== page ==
The bar’s patrons were of both genders, again the music was weird.

Russ flipped up his visor, clicked off the channel. Instead of sitting at a booth or table, he bellied up to the bar, ordered a draft from the barbot.

This watering hole had obviously gone to great expense to duplicate an old fashioned Earthly establishment. A large mirror, rare on Mars, was behind the bar, ran its entire length.

Russ kept an eye on the mirror, saw the person trailing him pass thru the airlock, sit at a table.

The chap to Russ’s right swiveled round, looked Russ up and down, said “Howdy.”

The fellow was tall, like most persons born on Mars. But he was stoutly built. Because bots did all manual labor, Russ figured the fellow must work out.

Russ introduced himself, explained he was on Mars as a tourist.

After a pleasant conversation, Russ asked, “You know anything about the whereabouts of the lady named Cat?”

The fellow wagged his head, replying, “Nope. Rumor is she’s around here somewhere but nobody’s ever seen her; not even on a vid.”

The remaining conversation went on for some time. Russ paid his bill, also the bill of the fellow. Russ then left.

Before the inner airlock door closed, Russ turned around, saw the person who had been trailing him talking to the fellow with whom Russ had his recent conversation.

During his walk deep into the Heights neighborhood, Russ randomly stopped other pedestrians, asked over the open channel if they knew the location of Cat.

All confessed their ignorance.

When Russ reached the distant end of the street, he caught a taxi, returned to his hotel.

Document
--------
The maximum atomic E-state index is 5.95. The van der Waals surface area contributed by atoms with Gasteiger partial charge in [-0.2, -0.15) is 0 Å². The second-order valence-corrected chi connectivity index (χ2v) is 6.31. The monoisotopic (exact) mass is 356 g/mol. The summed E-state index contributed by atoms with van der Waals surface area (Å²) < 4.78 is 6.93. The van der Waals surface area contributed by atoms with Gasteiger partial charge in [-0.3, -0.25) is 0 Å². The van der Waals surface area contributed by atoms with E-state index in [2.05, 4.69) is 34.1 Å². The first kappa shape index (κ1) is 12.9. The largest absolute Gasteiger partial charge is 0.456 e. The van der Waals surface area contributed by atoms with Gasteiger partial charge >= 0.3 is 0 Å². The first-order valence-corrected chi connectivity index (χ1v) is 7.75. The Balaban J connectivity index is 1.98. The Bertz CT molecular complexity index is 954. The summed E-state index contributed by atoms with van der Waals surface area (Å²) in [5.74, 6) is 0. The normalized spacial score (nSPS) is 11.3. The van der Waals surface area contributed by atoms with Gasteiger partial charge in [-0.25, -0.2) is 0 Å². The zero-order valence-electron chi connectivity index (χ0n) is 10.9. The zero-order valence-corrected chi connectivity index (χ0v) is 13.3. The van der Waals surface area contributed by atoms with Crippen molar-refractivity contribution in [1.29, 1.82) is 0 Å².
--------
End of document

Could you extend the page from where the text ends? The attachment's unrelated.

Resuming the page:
Next morning, Russ texted his client that he was ready to report his findings. Julie texted back that she would leave right away, meet Russ in the bar.

Russ sat in the same booth as previous.

Julie showed up, sat across from Russ, immediately asked, “Did you find Cat?”

“Yep. Sure did.”

“Where is she?” asked Julie. An expression of surprise marked her countenance.

Russ smirked, said in a snide tone of voice, “Sitting right across from me.”

Cat sat back, seemingly in shock, her mouth flapped open, then shut to a grim expression. Her eyes narrowed. She leaned forward.

Cat asked. “What proof do you have?”

“First of all,” replied Russ, “let me assure you that client confidentiality is an absolute must in my practice. Also, that lie you told me about some relative living in the Heights neighborhood was a tipoff.”

Cat nodded as Russ went on with, “I’ve been a private detective almost all of my adult life. Much of my practice is concerned with finding people. Some of my clients are on the lam. They hire me using false names, want to see if they can be found under their actual name. Ever hear of the expression ‘hiding in plain sight’?”

Now it was Russ’s turn to sit back. Around a smirk he said, “Remember when I told you I’ve never had a missing persons case I couldn’t solve?”

Cat nodded.

Russ said, “The person you had tailing me was an obvious amateur. Next time you need to follow someone you should have the trackers frequently swap out. Make sure you use different genders with radically dissimilar statures, differently decorated pressure suits. I also suspect that you had someone hack into taxi company data to track my whereabouts. And no doubt you had people monitoring my open channel conversations.”

As she took out her iCard, Cat again nodded, said, “I appreciate the advice.”

Cat transferred a substantial gratuity to the detective’s iCard.

Cat then stood. Before she left she planted a sloppy kiss to the forehead of Russ, said, “Thanks for the education you gave me on how to follow people.”

After Cat left, Russ took out his iCard, noted the gratuity.


Russ spent the next few days playing tourist.

Finally, Russ departed Mars, returned to Earth.

He booked a berth in a regular ship. The trip took almost two months.

When Russ was well into his dotage Cat broke her cover. With great delight Russ then told his friends and relatives about the kiss he got from Cat.


2017 C.E. Gee

Bio: C.E. Gee has answered many callings: logger (choker setter) meat packer (Norbest Turkeys), Vietnam war draftee infantryman, telecom technician, volunteer fireman/EMT, light show roady, farmer, businessman.

C.E. Gee now writes SF stories, maintains a blog at

E-mail: C.E. Gee